Friday, July 28th 2023
Unlocking Profitable Strategies: How ORATS Backtester's Advanced Metrics Reveal Opportunities
Discover your favorite backtests by filtering on several popular performance metrics such as notional return, sharpe ratio, and percent of time in market.
The ORATS Backtester offers millions of options backtests each with 37 different performance metrics across four different categories: Return, Risk, Profit & Loss, and Other. In this blog, we dive deeper into some of the most important metrics, including notional and margin returns, Sharpe and Sortino ratios, and percent of time in market.
The new ORATS Backtester gives you access to millions of options backtests and a wealth of precise performance metrics. It allows you to dissect and assess a variety of strategies based on meticulously calculated performance metrics, enhancing your understanding and facilitating profitable decision-making. Today, we'll dissect a few of these metrics, including notional and margin returns, Sharpe and Sortino Ratios, and the role of filtering by time in the market to curb overfitting.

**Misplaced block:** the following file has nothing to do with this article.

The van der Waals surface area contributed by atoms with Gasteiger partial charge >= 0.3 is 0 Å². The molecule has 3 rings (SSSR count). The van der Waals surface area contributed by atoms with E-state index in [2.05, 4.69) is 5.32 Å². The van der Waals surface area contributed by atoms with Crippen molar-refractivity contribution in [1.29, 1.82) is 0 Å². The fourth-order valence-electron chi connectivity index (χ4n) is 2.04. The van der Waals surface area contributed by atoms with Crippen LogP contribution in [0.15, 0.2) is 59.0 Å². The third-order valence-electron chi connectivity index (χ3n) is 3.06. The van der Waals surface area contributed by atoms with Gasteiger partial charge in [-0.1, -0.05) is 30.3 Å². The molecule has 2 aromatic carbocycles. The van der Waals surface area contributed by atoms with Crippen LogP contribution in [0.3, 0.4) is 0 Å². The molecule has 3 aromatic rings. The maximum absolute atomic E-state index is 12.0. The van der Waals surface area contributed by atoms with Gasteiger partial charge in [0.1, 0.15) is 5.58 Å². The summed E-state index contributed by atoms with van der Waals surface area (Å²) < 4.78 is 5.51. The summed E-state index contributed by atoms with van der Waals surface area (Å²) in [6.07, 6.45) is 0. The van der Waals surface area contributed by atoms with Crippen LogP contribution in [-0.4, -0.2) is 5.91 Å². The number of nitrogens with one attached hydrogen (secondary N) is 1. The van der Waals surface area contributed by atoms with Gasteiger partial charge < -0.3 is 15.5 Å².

Understanding Our Performance Metrics
Before diving into the specifics, let's outline the four categories of performance metrics you'll find in our backtester: Return, Risk, Profit & Loss, and Others.
- Return: Metrics such as annual returns (overall, 1 year, 5 years, bearish and bullish markets), annual margin return, and best/worst monthly and annual returns.
- Risk: Quantitative measurements such as Sharpe Ratio, Sortino Ratio, Annual Volatility, Max Drawdown %, Drawdown Days, and Reward to Risk Average.
- Profit & Loss: Comprehensive data like average P&L % per day, best and worst trade P&L (both in dollar and percentage), average P&L per trade and per day, and total strategy P&L.
- Others: Metrics including % of time in the market, strategy win rate, average days in trade, total strategy trades, credit/debit per trade average, margin per trade average, and margin to stock %.
Let's dive deeper into some critical metrics:
Notional vs. Margin Returns
Notional and margin returns are both crucial elements for assessing the profitability and efficiency of a strategy. By understanding how these returns work, investors and traders can make informed decisions when it comes to selecting the strategies that are right for them.